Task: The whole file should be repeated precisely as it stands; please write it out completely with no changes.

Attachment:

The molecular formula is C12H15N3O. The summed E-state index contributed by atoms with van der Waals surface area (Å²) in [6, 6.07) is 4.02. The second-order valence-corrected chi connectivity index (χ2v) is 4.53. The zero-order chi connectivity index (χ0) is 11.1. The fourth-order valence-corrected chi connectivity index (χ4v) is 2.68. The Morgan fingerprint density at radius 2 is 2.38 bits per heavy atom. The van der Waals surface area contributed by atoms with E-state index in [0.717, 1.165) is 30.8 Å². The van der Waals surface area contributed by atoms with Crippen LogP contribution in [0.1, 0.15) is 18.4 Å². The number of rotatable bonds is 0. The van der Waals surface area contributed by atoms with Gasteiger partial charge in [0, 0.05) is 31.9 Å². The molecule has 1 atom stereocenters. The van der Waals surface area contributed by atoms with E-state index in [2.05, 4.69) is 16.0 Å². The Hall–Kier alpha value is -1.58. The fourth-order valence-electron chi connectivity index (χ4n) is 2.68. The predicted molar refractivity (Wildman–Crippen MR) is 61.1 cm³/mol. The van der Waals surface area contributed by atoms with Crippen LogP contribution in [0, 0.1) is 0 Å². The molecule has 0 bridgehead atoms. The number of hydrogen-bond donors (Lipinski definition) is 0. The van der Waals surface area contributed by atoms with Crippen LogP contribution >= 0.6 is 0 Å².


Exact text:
The molecular formula is C12H15N3O. The summed E-state index contributed by atoms with van der Waals surface area (Å²) in [6, 6.07) is 4.02. The second-order valence-corrected chi connectivity index (χ2v) is 4.53. The zero-order chi connectivity index (χ0) is 11.1. The fourth-order valence-corrected chi connectivity index (χ4v) is 2.68. The Morgan fingerprint density at radius 2 is 2.38 bits per heavy atom. The van der Waals surface area contributed by atoms with E-state index in [0.717, 1.165) is 30.8 Å². The van der Waals surface area contributed by atoms with Crippen LogP contribution in [0.1, 0.15) is 18.4 Å². The number of rotatable bonds is 0. The van der Waals surface area contributed by atoms with Gasteiger partial charge in [0, 0.05) is 31.9 Å². The molecule has 1 atom stereocenters. The van der Waals surface area contributed by atoms with E-state index in [2.05, 4.69) is 16.0 Å². The Hall–Kier alpha value is -1.58. The fourth-order valence-electron chi connectivity index (χ4n) is 2.68. The predicted molar refractivity (Wildman–Crippen MR) is 61.1 cm³/mol. The van der Waals surface area contributed by atoms with Crippen LogP contribution in [0, 0.1) is 0 Å². The molecule has 0 bridgehead atoms. The number of hydrogen-bond donors (Lipinski definition) is 0. The van der Waals surface area contributed by atoms with Crippen LogP contribution >= 0.6 is 0 Å².